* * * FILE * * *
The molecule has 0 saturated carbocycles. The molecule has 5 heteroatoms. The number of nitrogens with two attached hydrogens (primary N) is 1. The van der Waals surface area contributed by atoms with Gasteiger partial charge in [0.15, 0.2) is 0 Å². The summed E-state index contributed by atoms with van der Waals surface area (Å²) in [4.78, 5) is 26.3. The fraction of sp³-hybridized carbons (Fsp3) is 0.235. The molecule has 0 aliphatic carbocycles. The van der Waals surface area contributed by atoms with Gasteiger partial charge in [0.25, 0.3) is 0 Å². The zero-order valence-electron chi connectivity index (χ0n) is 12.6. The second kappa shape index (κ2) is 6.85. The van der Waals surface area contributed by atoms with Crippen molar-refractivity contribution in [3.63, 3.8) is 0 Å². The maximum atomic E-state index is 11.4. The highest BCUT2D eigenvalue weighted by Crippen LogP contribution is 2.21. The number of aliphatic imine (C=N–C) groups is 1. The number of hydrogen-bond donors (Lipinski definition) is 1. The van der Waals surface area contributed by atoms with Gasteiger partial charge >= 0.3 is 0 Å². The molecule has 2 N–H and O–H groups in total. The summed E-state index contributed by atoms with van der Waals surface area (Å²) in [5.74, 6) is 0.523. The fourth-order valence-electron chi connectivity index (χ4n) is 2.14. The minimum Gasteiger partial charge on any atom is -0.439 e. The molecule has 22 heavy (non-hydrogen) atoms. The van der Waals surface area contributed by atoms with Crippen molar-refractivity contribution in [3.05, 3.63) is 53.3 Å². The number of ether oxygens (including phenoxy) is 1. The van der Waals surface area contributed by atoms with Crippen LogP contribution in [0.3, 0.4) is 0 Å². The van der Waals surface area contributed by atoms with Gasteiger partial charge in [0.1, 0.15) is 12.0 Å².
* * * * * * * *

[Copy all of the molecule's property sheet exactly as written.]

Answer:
The molecule has 0 saturated carbocycles. The molecule has 5 heteroatoms. The number of nitrogens with two attached hydrogens (primary N) is 1. The van der Waals surface area contributed by atoms with Gasteiger partial charge in [0.15, 0.2) is 0 Å². The summed E-state index contributed by atoms with van der Waals surface area (Å²) in [4.78, 5) is 26.3. The fraction of sp³-hybridized carbons (Fsp3) is 0.235. The molecule has 0 aliphatic carbocycles. The van der Waals surface area contributed by atoms with Gasteiger partial charge in [0.25, 0.3) is 0 Å². The zero-order valence-electron chi connectivity index (χ0n) is 12.6. The second kappa shape index (κ2) is 6.85. The van der Waals surface area contributed by atoms with Crippen molar-refractivity contribution in [3.63, 3.8) is 0 Å². The maximum atomic E-state index is 11.4. The highest BCUT2D eigenvalue weighted by Crippen LogP contribution is 2.21. The number of aliphatic imine (C=N–C) groups is 1. The number of hydrogen-bond donors (Lipinski definition) is 1. The van der Waals surface area contributed by atoms with Gasteiger partial charge >= 0.3 is 0 Å². The molecule has 2 N–H and O–H groups in total. The summed E-state index contributed by atoms with van der Waals surface area (Å²) in [5.74, 6) is 0.523. The fourth-order valence-electron chi connectivity index (χ4n) is 2.14. The minimum Gasteiger partial charge on any atom is -0.439 e. The molecule has 22 heavy (non-hydrogen) atoms. The van der Waals surface area contributed by atoms with Crippen molar-refractivity contribution in [3.05, 3.63) is 53.3 Å². The number of ether oxygens (including phenoxy) is 1. The van der Waals surface area contributed by atoms with Crippen LogP contribution in [0.3, 0.4) is 0 Å². The van der Waals surface area contributed by atoms with Gasteiger partial charge in [0.1, 0.15) is 12.0 Å².